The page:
Not all masks are the same. Thanks to Corona, the subject of face protection has become more important than ever before. Suddenly the whole nation is concerned with the topic of respirators, which has been forced by the recently introduced compulsory use of masks. But what are the differences in protective masks and what should users look out for when buying a respirator? This and more can be found in the following report.
The differences in respirators are enormous. There are surgical respirators (mouth-nose protection), fine dust masks and masks made of fabric. According to experts and studies, the protection provided by simple surgical masks cannot sufficiently protect the wearer himself from infection, but can largely protect his surroundings at a distance of approx. 2 metres or more. With self-sewn fabric masks or a scarf, infection is even higher in both directions, but naturally still less than without any protection. An absolute protection against infection - also against viruses - is provided by FFP3 (not FFP2) masks. But there are differences here too! FFP3 masks with and without exhalation valve: In masks with a valve only the wearer is protected and not the surrounding area. This means that these masks must basically not be used during the mandatory mask period, as you can still infect other people. FFP3 masks without a valve are legitimate. They protect both the wearer and the environment. However, these types of masks cannot be worn for long periods of time because the oxygen in such a mask is very low and you inhale a lot of carbon dioxide again. Even with surgical masks or dense fabrics, many wearers experience the problem after a certain time. The following diagram shows the differences between the different masks.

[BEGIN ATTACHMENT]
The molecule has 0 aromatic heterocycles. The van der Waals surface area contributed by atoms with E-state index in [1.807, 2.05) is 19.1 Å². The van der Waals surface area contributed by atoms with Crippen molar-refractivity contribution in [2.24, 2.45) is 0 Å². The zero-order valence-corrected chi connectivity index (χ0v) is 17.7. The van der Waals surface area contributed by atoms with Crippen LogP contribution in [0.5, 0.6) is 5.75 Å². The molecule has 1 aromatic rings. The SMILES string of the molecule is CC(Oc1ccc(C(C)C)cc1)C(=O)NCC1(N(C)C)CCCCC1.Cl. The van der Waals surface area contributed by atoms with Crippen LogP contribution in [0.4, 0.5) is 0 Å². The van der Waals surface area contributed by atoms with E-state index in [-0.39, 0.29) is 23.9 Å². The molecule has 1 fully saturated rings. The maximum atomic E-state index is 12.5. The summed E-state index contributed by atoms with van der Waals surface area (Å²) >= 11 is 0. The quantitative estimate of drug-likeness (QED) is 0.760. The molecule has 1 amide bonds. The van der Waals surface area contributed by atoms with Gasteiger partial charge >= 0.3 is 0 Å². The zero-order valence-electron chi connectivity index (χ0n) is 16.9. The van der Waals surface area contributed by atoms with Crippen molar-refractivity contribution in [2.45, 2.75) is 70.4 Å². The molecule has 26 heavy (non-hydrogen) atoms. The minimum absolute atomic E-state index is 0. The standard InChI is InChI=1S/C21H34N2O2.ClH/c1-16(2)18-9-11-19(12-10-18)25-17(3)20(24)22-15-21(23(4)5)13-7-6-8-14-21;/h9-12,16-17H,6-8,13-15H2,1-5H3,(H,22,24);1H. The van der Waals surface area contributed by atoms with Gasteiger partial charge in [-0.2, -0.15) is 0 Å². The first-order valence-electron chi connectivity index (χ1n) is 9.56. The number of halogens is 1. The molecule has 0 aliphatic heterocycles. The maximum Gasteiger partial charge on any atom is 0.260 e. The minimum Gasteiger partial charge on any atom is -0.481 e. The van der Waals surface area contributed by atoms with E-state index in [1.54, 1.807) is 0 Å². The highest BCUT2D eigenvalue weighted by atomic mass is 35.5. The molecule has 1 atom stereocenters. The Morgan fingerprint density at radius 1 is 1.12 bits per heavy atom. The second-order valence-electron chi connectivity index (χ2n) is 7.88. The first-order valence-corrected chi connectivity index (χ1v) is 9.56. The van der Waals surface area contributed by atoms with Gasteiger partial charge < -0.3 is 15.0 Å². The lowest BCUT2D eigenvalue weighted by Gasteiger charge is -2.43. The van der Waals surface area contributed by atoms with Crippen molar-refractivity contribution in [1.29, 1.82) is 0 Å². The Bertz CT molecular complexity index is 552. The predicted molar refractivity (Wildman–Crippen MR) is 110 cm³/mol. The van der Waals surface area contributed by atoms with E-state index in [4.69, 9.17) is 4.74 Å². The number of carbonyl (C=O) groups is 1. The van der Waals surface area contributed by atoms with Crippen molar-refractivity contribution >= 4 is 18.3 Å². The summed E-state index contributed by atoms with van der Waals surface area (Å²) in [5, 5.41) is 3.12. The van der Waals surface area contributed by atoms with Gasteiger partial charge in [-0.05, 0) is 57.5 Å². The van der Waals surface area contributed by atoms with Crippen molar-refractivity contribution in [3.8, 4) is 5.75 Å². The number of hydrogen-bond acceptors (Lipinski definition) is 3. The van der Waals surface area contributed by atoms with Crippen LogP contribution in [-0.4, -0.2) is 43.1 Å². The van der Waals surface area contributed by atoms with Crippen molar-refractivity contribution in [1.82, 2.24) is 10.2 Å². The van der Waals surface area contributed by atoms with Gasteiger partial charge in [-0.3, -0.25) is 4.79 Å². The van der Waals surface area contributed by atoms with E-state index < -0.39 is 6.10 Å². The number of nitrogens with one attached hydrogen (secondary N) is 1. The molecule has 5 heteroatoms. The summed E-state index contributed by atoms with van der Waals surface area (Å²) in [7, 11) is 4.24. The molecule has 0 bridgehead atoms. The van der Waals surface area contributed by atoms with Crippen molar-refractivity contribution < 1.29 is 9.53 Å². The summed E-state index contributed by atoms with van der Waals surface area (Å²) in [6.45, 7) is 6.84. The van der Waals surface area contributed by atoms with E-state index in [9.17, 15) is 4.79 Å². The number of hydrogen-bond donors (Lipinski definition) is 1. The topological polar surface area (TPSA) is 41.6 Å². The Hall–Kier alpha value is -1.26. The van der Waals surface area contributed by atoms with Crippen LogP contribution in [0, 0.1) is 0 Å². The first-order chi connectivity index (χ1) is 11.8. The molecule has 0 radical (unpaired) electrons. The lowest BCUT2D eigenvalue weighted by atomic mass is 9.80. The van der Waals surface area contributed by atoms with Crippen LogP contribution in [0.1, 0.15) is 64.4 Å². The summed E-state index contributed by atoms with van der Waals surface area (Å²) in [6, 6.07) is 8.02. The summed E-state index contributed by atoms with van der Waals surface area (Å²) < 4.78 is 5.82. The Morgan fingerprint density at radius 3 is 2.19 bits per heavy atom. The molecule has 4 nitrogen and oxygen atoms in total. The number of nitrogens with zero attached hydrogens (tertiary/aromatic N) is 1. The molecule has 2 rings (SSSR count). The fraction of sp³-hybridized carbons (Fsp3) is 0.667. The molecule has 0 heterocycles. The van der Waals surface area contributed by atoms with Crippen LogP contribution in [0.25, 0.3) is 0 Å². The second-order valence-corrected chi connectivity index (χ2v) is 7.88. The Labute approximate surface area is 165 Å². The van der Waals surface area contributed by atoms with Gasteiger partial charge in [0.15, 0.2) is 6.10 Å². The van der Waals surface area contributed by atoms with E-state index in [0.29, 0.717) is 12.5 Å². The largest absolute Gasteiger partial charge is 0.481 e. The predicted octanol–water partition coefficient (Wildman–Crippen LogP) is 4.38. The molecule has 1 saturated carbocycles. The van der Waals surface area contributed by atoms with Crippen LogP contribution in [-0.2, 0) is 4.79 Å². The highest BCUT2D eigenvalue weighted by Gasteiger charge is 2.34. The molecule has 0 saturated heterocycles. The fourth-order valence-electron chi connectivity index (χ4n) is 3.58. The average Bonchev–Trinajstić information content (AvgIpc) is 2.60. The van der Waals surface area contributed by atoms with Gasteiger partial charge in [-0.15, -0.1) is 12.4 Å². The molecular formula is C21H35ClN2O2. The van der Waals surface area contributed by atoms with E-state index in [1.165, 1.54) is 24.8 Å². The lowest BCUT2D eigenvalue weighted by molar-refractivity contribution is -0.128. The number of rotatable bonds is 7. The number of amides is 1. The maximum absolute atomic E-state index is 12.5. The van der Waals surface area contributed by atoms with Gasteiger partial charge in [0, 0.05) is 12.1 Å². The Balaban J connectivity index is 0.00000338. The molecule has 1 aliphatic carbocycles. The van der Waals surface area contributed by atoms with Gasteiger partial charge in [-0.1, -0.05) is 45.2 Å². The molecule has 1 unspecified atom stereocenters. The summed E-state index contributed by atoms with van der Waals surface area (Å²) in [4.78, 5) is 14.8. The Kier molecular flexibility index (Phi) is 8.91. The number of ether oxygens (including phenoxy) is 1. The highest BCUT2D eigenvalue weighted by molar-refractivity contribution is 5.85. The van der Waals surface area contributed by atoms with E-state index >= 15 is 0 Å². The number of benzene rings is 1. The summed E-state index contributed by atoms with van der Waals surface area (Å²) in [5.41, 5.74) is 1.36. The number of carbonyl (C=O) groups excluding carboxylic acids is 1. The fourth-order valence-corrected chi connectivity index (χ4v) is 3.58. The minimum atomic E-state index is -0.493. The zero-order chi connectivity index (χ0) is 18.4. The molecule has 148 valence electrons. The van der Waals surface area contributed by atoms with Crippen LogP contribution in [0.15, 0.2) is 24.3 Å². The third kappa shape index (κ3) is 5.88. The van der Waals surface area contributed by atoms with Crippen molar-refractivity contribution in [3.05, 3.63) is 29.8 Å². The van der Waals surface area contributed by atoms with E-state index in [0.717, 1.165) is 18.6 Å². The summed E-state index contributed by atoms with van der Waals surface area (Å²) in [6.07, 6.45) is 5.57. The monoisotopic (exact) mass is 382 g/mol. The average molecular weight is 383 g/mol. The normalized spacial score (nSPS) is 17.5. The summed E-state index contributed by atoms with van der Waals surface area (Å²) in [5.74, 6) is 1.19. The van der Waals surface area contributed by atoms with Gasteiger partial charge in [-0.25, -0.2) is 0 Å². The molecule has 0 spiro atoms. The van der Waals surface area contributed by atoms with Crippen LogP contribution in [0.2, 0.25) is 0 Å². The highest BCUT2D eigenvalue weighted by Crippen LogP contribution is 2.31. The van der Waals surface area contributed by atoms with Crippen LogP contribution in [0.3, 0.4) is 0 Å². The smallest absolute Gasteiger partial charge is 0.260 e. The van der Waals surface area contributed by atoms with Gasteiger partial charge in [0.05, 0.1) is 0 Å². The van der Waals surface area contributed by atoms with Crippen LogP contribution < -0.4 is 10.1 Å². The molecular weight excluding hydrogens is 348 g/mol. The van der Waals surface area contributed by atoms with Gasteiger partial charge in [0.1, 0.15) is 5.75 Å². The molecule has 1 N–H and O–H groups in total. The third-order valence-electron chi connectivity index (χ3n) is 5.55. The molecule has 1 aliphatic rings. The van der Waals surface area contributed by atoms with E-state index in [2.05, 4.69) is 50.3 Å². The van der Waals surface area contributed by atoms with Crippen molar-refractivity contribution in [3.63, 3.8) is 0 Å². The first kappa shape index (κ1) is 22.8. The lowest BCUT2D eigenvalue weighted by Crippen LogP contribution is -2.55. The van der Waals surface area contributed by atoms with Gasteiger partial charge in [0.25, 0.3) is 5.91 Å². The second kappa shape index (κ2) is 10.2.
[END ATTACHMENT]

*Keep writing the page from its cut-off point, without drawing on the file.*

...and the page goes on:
FFP stands for Filtering Face Piece and is classified in a total of 3 categories; FFP1, FFP2 and FFP3 and only half masks with the DIN standard DIN EN 149:2001 + A1 2009 protect against particles. Below is a short list of the individual filtering performances:
FFP1 has a filter performance of at least 80% - no protection against bacteria and viruses